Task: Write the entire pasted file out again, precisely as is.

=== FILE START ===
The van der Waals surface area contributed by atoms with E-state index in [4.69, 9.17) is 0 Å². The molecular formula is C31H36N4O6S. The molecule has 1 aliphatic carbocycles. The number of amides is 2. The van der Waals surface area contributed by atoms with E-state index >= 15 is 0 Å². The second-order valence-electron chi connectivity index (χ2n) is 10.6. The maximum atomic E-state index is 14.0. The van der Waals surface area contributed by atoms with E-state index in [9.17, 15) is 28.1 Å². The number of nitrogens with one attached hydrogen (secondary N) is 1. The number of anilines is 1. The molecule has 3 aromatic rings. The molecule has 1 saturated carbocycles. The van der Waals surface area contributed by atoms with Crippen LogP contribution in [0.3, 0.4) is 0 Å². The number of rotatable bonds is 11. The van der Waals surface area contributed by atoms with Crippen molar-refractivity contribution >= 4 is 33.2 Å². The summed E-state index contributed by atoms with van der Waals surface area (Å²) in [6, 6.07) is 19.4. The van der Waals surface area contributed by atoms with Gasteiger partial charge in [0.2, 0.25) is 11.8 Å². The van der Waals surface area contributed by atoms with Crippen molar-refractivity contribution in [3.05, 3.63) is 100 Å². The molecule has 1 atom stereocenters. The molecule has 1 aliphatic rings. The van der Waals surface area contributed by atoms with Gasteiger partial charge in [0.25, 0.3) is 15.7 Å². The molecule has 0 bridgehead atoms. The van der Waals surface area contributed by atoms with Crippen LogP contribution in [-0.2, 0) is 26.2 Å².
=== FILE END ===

The van der Waals surface area contributed by atoms with E-state index in [4.69, 9.17) is 0 Å². The molecular formula is C31H36N4O6S. The molecule has 1 aliphatic carbocycles. The number of amides is 2. The van der Waals surface area contributed by atoms with E-state index >= 15 is 0 Å². The second-order valence-electron chi connectivity index (χ2n) is 10.6. The maximum atomic E-state index is 14.0. The van der Waals surface area contributed by atoms with E-state index in [9.17, 15) is 28.1 Å². The number of nitrogens with one attached hydrogen (secondary N) is 1. The number of anilines is 1. The molecule has 3 aromatic rings. The molecule has 1 saturated carbocycles. The van der Waals surface area contributed by atoms with Crippen LogP contribution in [0.3, 0.4) is 0 Å². The number of rotatable bonds is 11. The van der Waals surface area contributed by atoms with Crippen molar-refractivity contribution >= 4 is 33.2 Å². The summed E-state index contributed by atoms with van der Waals surface area (Å²) in [6, 6.07) is 19.4. The van der Waals surface area contributed by atoms with Gasteiger partial charge in [0.2, 0.25) is 11.8 Å². The van der Waals surface area contributed by atoms with Crippen molar-refractivity contribution in [3.05, 3.63) is 100 Å². The molecule has 1 atom stereocenters. The molecule has 1 aliphatic rings. The van der Waals surface area contributed by atoms with Gasteiger partial charge in [0.25, 0.3) is 15.7 Å². The molecule has 0 bridgehead atoms. The van der Waals surface area contributed by atoms with Crippen LogP contribution in [-0.2, 0) is 26.2 Å².